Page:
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How to Decode Apple Version and Build Numbers

Everyone knows that Apple operating systems have version numbers, like iOS 13.5.1 or macOS 10.15.5. But have you noticed that Apple operating systems also have build numbers? For instance, iOS 13.5.1 is build number 17F80. But what does that mean?

To see your macOS version and build numbers on a Mac, choose Apple > About This Mac and click the version number. In iOS or iPadOS, go to Settings > General > About and tap Software Version. For watchOS, in your iPhone’s Watch app, go to General > About and look at the Version line.

Finding build numbers in Apple operating systems

Although it’s easy to check the build number of any operating system you’re running, Apple doesn’t publish a canonical list of them anywhere. For that information, head to Wikipedia’s iOS Version History, macOS Version History, watchOS, and tvOS articles or look in the MacTracker app (for the macOS build numbers, you’ll need to click through from the version history article to the expanded article about each release).

Apple makes a new build of each operating system at least every night, so there’s a fresh version ready for the engineers each morning. Most of these builds are never released outside the company, so they don’t get an official version number like 13.5.1. But the engineers still need a way to identify a particular build. That’s what build numbers are for. Once you understand how to decode Apple’s build numbers, you can glean additional information about any given release.

Understanding Apple Version and Build Numbers

Apple’s two main operating system lines, iOS and macOS, have independent version and build number systems. iOS, iPadOS, watchOS, and tvOS share a common system since they are all derived from the iOS code base. (Only Darwin-derived operating systems—macOS, iOS, iPadOS, watchOS, and tvOS—use build numbers. Classic Mac OS and iPod OS didn’t use the same build number system.)

As you know, every Apple operating system release has an official version number, composed of three parts:

  • Major version: For iOS, it’s incremented once per year for significant upgrades. For macOS, the major version number has been 10 since the initial release of Mac OS X, rendering it pointless up until the upcoming update to macOS 11 Big Sur.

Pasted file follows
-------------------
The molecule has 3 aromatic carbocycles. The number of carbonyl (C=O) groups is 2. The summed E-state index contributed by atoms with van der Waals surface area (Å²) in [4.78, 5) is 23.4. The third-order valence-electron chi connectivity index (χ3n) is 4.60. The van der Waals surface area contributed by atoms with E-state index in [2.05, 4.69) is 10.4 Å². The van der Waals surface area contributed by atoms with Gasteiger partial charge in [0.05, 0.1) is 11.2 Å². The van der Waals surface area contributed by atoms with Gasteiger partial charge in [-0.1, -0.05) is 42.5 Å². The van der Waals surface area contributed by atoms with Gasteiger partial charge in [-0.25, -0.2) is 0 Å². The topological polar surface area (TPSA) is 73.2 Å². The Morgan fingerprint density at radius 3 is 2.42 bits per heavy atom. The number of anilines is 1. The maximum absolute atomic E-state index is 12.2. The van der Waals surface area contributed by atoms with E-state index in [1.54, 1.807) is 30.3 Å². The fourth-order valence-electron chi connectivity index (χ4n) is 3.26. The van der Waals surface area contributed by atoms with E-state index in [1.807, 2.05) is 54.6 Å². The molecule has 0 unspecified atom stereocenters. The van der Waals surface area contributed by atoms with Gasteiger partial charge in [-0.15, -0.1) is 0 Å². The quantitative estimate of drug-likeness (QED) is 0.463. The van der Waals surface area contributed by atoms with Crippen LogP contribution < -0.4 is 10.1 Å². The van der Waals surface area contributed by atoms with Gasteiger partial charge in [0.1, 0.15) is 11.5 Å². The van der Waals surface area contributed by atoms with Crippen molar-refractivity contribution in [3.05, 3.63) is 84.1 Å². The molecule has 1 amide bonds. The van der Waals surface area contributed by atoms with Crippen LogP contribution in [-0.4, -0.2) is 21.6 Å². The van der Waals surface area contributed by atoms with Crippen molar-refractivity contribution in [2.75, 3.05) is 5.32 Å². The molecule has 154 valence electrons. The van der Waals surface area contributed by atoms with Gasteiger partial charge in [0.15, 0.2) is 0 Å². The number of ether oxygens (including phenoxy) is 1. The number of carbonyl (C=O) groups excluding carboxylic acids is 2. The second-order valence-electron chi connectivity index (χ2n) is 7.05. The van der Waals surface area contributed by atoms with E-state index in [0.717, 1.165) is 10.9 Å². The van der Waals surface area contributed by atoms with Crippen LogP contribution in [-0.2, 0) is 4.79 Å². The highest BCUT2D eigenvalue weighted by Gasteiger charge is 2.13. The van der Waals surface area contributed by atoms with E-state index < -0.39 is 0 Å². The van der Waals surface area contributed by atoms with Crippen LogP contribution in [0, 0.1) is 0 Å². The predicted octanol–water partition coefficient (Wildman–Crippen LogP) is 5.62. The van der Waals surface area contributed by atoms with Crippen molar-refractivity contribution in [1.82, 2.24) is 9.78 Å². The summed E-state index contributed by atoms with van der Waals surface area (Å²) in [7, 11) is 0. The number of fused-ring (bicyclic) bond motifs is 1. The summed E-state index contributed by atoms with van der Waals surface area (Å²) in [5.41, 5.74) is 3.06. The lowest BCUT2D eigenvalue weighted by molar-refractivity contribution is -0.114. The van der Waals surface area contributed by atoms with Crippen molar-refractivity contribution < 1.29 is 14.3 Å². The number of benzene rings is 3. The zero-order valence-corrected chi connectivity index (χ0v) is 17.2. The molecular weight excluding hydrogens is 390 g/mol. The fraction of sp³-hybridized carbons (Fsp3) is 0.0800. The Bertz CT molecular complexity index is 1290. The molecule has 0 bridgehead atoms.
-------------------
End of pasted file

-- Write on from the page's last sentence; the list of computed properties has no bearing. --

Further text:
• Minor version: For iOS, the minor version is incremented as necessary (usually three to six times) throughout the lifespan of a major version to reflect updates that contain new features along with bug fixes. For macOS, the minor version is really the major version, incrementing for each annual named release of macOS.
  • Patch version: For iOS, the patch version increments as necessary for bug fix updates to each minor release. For macOS, Apple updates the patch version for every release that’s more than just a quick bug fix—those are called “supplemental updates” and don’t get their own version numbers. But their build numbers change!

Here’s a simple chart to help clarify the official version numbering scheme.

OS Major Minor Patch
iOS 13 5 1
macOS 10 15 5

An Apple build number also has three parts:

  • Major version: Within Apple, the major version is called the build train.
  • Minor version: For iOS and its descendants, the minor version tracks with the minor release; for macOS, it tracks with patch releases.
  • Daily build version: The daily build indicates how many times Apple has built the source code for the release since the previous public release.

To make this crystal clear, look at iOS 13.5.1, which is build 17F80, and macOS 10.15.5 with its supplemental update, which is build 19F101.

OS Major Minor Daily
iOS 13.5.1 17 F 80
macOS 10.15.5 19 F 101

One tangentially related note: For macOS Big Sur, Apple updated the major version number to 11 and reset the minor version number to 0. This move may cause problems for some apps that check feature availability by looking up the operating system version. Since macOS’s major version number remained at 10 for so long, some developers got lazy and checked only the minor version number. Needless to say, such sloppy code could break in Big Sur. Luckily, as Howard Oakley explains, Apple has made some effort to mitigate this problem by having Big Sur return 10.16 rather than 11.0 in some situations. This is why apps should check macOS APIs directly for the existence of a particular feature, rather than assume it exists in a specific operating system version just because Apple first included it in that version or an earlier one.